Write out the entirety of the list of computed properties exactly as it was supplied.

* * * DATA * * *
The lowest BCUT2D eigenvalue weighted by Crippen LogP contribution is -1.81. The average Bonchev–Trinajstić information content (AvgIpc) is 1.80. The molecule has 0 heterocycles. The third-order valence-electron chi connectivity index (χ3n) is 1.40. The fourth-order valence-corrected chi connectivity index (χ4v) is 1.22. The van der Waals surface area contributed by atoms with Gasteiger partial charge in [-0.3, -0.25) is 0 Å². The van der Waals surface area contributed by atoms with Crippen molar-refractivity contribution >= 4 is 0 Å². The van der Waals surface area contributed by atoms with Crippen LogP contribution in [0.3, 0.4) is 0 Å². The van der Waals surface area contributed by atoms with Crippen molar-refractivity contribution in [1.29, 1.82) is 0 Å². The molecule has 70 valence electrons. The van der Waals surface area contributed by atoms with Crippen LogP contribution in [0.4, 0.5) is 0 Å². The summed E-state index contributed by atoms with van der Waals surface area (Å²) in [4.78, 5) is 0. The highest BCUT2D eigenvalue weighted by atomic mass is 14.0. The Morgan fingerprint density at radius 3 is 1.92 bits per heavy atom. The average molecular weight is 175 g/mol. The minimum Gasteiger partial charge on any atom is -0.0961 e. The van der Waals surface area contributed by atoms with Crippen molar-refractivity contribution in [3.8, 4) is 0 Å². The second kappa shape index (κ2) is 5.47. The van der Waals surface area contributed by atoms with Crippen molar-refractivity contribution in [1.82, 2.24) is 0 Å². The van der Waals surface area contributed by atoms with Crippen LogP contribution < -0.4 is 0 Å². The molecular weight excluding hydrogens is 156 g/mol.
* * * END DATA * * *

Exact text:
The lowest BCUT2D eigenvalue weighted by Crippen LogP contribution is -1.81. The average Bonchev–Trinajstić information content (AvgIpc) is 1.80. The molecule has 0 heterocycles. The third-order valence-electron chi connectivity index (χ3n) is 1.40. The fourth-order valence-corrected chi connectivity index (χ4v) is 1.22. The van der Waals surface area contributed by atoms with Gasteiger partial charge in [-0.3, -0.25) is 0 Å². The van der Waals surface area contributed by atoms with Crippen molar-refractivity contribution >= 4 is 0 Å². The van der Waals surface area contributed by atoms with Crippen LogP contribution in [0.3, 0.4) is 0 Å². The van der Waals surface area contributed by atoms with Crippen molar-refractivity contribution in [1.29, 1.82) is 0 Å². The molecule has 70 valence electrons. The van der Waals surface area contributed by atoms with Crippen LogP contribution in [0.4, 0.5) is 0 Å². The summed E-state index contributed by atoms with van der Waals surface area (Å²) in [4.78, 5) is 0. The highest BCUT2D eigenvalue weighted by atomic mass is 14.0. The Morgan fingerprint density at radius 3 is 1.92 bits per heavy atom. The average molecular weight is 175 g/mol. The minimum Gasteiger partial charge on any atom is -0.0961 e. The van der Waals surface area contributed by atoms with Crippen molar-refractivity contribution in [3.8, 4) is 0 Å². The second kappa shape index (κ2) is 5.47. The van der Waals surface area contributed by atoms with Crippen molar-refractivity contribution in [1.82, 2.24) is 0 Å². The van der Waals surface area contributed by atoms with Crippen LogP contribution < -0.4 is 0 Å². The molecular weight excluding hydrogens is 156 g/mol.